Paul Bloxham’s “rock star”

Reading the Herald over lunch, I found a piece by Paul Bloxham (of HSBC), author of the original “rock star economy” description, defending his image.  The sub-editors headed it “NZ’s economy still moves like Jagger”.

Personally, I am enough of an old fogey that “rock star” summons up unwelcome images of dissipation, licence, and worse.  I’ll take Bach or Handel any day.  But, anyway, Bloxham insists that New Zealand is some sort of “Nirvana” (apparently a rock group, that ended badly –  and, yes, I did have to look it up).    I’m not sure where lingering high unemployment fits into his story, or weak growth in productivity or per capita income.  Yes, there are many places worse off than New Zealand, but as I’ve been illustrating over the last couple of weeks many have been doing better.

Bloxham seems to focus on growth in total GDP, and certainly many OECD countries have much weaker growth than New Zealand has had.  But they also typically have very low population growth.  Our population growth is normally faster than that in the rest of the OECD, and has accelerated rapidly in the last year or so. On the latest SNZ estimates, our population is up 1.8 per cent on last March.  That might be good or might not –  perhaps less good if a lot of it just reflects New Zealanders not going to Australia because unemployment is also high in Australia.  Per capita real GDP growth just has not been that strong, and per capita income growth looks likely to slow even further as the terms of trade fall.

Bloxham is also convinced that demand is strong.  But rapid population growth tends to lead to rapid demand growth –  more people need accommodation, cars, other durables, and just the regular stuff of life (food, clothing etc).  SNZ’s quarterly population series only goes back to 1991.  But in the period since then there have been three episodes when annual population growth got up to at least 1.6 per cent –  in 1996, over 2002-2004, and the last couple of quarters.  Population growth rates and growth in domestic demand are quite strongly correlated. Here is how domestic demand growth (GNE) has been in each of those episodes (I’ve used aapcs for GNE, but the fall-off in the noisier apcs is even sharper).   Domestic demand growth has been much weaker over the last year than in the previous high population growth episodes, even though this time we have a large exogenous boost to demand resulting from the Canterbury earthquake rebuild.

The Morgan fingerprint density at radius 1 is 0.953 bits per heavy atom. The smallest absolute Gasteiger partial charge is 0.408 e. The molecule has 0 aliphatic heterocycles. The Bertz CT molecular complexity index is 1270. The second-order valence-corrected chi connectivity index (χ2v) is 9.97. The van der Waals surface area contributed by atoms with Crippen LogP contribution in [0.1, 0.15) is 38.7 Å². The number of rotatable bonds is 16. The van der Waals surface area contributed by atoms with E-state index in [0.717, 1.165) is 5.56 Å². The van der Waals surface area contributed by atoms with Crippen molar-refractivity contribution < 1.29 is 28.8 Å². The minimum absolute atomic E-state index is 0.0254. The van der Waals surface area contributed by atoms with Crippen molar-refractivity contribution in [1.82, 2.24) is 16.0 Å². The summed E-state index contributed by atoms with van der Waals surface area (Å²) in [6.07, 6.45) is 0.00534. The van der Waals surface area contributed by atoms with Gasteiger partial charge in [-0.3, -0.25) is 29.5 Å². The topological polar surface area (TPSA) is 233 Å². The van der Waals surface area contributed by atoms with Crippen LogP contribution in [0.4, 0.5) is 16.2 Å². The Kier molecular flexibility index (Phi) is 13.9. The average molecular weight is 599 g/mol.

As I noted on Saturday, it is not that demand has been so strong, and supply has grown even faster to meet it. It is more case of rapid population growth, and some additional domestic labour supply growth (similar to that in other OECD countries), being accompanied by unusually weak growth in domestic demand.

The Productivity Commission on land supply

The Productivity Commission yesterday published its draft report on improving the supply of land for housing.  It builds from earlier work by the Commission and others identifying supply restrictions as one of the most important explanations for the high price of houses (more strictly, house+land) in New Zealand.

There looks to be a lot of fascinating material.  Being history-minded, the first thing I read was the fascinating little research note on the history of town planning in New Zealand.  Modern documents that quote from 1839 New Zealand newspapers appeal to me, even if the author of that research note seems more taken with the “need” for “town planning” than I would be.  And was the New Zealand Company really much involved in the founding,settlement and planning of Christchurch?  The books on my shelves don’t suggest so.

I also read the Summary Version of the report.  It is a summary, and while it lists the findings and recommendations and outlines the arguments,  there is a no doubt a lot more in the remaining hundreds of pages.  Some answers to my points below may lie in those pages, and I hope to look at them in more depth in coming weeks.